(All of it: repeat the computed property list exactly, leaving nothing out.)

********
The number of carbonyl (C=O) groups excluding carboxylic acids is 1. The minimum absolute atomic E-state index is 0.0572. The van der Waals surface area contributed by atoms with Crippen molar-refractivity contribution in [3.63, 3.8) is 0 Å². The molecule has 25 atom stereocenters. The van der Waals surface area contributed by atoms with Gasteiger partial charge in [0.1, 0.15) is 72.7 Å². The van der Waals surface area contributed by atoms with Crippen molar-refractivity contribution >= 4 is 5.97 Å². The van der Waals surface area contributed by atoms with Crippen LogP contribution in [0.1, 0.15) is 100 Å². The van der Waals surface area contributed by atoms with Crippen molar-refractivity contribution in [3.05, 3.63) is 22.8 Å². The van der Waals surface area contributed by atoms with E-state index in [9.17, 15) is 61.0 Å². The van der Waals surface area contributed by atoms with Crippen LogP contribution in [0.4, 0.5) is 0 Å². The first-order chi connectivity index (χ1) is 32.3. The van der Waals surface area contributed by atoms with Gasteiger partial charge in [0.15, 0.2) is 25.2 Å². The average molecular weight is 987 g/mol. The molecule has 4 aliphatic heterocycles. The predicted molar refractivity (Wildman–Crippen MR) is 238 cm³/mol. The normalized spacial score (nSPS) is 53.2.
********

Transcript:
The number of carbonyl (C=O) groups excluding carboxylic acids is 1. The minimum absolute atomic E-state index is 0.0572. The van der Waals surface area contributed by atoms with Crippen molar-refractivity contribution in [3.63, 3.8) is 0 Å². The molecule has 25 atom stereocenters. The van der Waals surface area contributed by atoms with Gasteiger partial charge in [0.1, 0.15) is 72.7 Å². The van der Waals surface area contributed by atoms with Crippen molar-refractivity contribution >= 4 is 5.97 Å². The van der Waals surface area contributed by atoms with Crippen LogP contribution in [0.1, 0.15) is 100 Å². The van der Waals surface area contributed by atoms with Crippen molar-refractivity contribution in [3.05, 3.63) is 22.8 Å². The van der Waals surface area contributed by atoms with E-state index in [9.17, 15) is 61.0 Å². The van der Waals surface area contributed by atoms with Crippen LogP contribution in [0.4, 0.5) is 0 Å². The first-order chi connectivity index (χ1) is 32.3. The van der Waals surface area contributed by atoms with Gasteiger partial charge in [0.15, 0.2) is 25.2 Å². The average molecular weight is 987 g/mol. The molecule has 4 aliphatic heterocycles. The predicted molar refractivity (Wildman–Crippen MR) is 238 cm³/mol. The normalized spacial score (nSPS) is 53.2.